Monday, January 19, 2015


When I did that synesthesia-chord personality thing, and rounded it up with songs from YouTube to accompany each chord/scale, some scales were easy to find songs for while others almost impossible. G sharp major was the one scale I could not find any pop song to accompany it. As for others, particularly minor scales, finding songs was pretty easy.

I found songs in those scales (over frequent use of the chord I was highlighting) largely to be true to what any musical person may take from what I'd written - if you were a musician or studied theory and saw "Dmin" you may assume I was talking about the scale and not necessarily the chord. Besides, root chord usage and scale usually go hand-in-hand - if a song predominantly uses an A minor chord to start its progression, it'll be likely that the scale is in A minor as well. The only way it wouldn't match the scale is if the chord were major while the scale minor, which is usually the case in pop music. It can be annoying as I found many songs in minor scales using major chords.

But on what I'm getting into here, some scales/chords were quite easy. But another interesting thing is musical progressions. F sharp minor is a scale that could produce a lot of pop music examples. Particularly in the I-III-VII-IV progression (1-3-7-4).

When I pulled into my driveway after work this evening, an unusual percussive beat came on the radio, an intro to a song. I found it sounded unusual, so I was intrigued to hear where it would go.

A keyboard synth began. The note sounded familiar. It went up three steps (not that I knew that exact number right away upon hearing it, but when it went up to the next note, I instantly recognized what I would likely be hearing). Would it go down to another familiar note? It did. Then up to the last one, completing the progression I expected to hear.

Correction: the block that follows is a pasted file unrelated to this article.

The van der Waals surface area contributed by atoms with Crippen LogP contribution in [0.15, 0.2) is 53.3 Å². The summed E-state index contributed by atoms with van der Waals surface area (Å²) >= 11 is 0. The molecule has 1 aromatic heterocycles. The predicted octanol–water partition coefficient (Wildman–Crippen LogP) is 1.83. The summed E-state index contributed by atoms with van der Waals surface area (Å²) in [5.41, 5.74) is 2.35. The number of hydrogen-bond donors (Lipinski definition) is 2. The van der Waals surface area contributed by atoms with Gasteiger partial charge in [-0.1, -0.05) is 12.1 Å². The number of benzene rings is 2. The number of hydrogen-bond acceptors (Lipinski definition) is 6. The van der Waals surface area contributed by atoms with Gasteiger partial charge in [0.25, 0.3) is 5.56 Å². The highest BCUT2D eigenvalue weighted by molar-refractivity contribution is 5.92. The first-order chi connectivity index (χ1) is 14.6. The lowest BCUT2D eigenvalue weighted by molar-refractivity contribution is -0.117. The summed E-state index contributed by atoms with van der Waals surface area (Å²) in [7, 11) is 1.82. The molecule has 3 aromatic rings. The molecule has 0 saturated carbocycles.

When you hear a certain musical progression often enough, you get good at predicting it upon hearing the second note. And I knew right away that the song was appealing to the ear, because it was a recognizable progression that would appeal to virtually anyone's ear. I'll explain how it has in a second.

The vocals were interesting. I was going to use my phone to record a video so I could re-listen to the lyrics best as I could while typing them down in a search online, but then I heard the lyric 'mad world' and instantly remembered that, although I'd never heard it, Tears for Fears did a song with that title. Now the voice sounded properly familiar.

It was a good song, and I quickly found that the root note (first note) was F sharp. So with that 1-3-7-4 progression and that key, the notes would be F#, A, E, and finally B.

That's when I realized that while it's a recognizable progression - I think of 'Alive' by Pearl Jam - it's not just the progression itself. It's the key it's in. F sharp.
That's when I remembered this song:

It's something I first heard when my mother recorded it to her VHS of music videos in the 90s. I've always liked the song. Same progression. Same key - F sharp. Just with guitars, and a little variation on some parts.
From the Britpop of the 90s I then remembered this:

Same progression. Same key. F freaking sharp. I liked the horn parts when it played in those Apple commercials seven years ago, and then my cousins happened to have it playing while on the beach, so from them I found out the song title and artist.